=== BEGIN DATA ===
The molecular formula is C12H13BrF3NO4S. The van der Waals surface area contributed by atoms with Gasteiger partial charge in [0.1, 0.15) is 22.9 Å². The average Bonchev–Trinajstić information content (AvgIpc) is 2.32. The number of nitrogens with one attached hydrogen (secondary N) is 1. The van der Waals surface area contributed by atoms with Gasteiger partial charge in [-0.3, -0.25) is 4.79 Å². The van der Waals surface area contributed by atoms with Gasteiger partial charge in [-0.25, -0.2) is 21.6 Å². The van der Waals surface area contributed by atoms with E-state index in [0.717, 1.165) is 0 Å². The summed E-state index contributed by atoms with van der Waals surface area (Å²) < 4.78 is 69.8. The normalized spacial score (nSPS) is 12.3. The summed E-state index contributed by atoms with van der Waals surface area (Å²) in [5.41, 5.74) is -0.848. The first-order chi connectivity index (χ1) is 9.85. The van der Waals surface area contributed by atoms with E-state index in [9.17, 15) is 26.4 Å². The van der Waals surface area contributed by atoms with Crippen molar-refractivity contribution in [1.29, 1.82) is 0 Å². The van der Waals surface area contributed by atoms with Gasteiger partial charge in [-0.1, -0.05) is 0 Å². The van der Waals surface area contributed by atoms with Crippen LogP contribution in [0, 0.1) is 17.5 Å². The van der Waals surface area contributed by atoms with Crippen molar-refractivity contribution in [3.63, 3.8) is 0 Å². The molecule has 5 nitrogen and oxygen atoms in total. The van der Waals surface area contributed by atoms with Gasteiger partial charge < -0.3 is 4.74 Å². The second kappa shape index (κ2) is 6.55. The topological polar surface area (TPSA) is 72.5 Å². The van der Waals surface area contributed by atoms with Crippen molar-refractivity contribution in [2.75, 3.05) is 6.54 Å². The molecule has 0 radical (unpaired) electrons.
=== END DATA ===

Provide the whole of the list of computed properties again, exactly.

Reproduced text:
The molecular formula is C12H13BrF3NO4S. The van der Waals surface area contributed by atoms with Gasteiger partial charge in [0.1, 0.15) is 22.9 Å². The average Bonchev–Trinajstić information content (AvgIpc) is 2.32. The number of nitrogens with one attached hydrogen (secondary N) is 1. The van der Waals surface area contributed by atoms with Gasteiger partial charge in [-0.3, -0.25) is 4.79 Å². The van der Waals surface area contributed by atoms with Gasteiger partial charge in [-0.25, -0.2) is 21.6 Å². The van der Waals surface area contributed by atoms with E-state index in [0.717, 1.165) is 0 Å². The summed E-state index contributed by atoms with van der Waals surface area (Å²) < 4.78 is 69.8. The normalized spacial score (nSPS) is 12.3. The summed E-state index contributed by atoms with van der Waals surface area (Å²) in [5.41, 5.74) is -0.848. The first-order chi connectivity index (χ1) is 9.85. The van der Waals surface area contributed by atoms with E-state index in [9.17, 15) is 26.4 Å². The van der Waals surface area contributed by atoms with Crippen molar-refractivity contribution in [1.29, 1.82) is 0 Å². The van der Waals surface area contributed by atoms with Gasteiger partial charge in [-0.1, -0.05) is 0 Å². The van der Waals surface area contributed by atoms with Crippen LogP contribution in [0, 0.1) is 17.5 Å². The van der Waals surface area contributed by atoms with Crippen molar-refractivity contribution in [3.63, 3.8) is 0 Å². The molecule has 5 nitrogen and oxygen atoms in total. The van der Waals surface area contributed by atoms with Gasteiger partial charge < -0.3 is 4.74 Å². The second kappa shape index (κ2) is 6.55. The topological polar surface area (TPSA) is 72.5 Å². The van der Waals surface area contributed by atoms with Crippen molar-refractivity contribution in [2.75, 3.05) is 6.54 Å². The molecule has 0 radical (unpaired) electrons.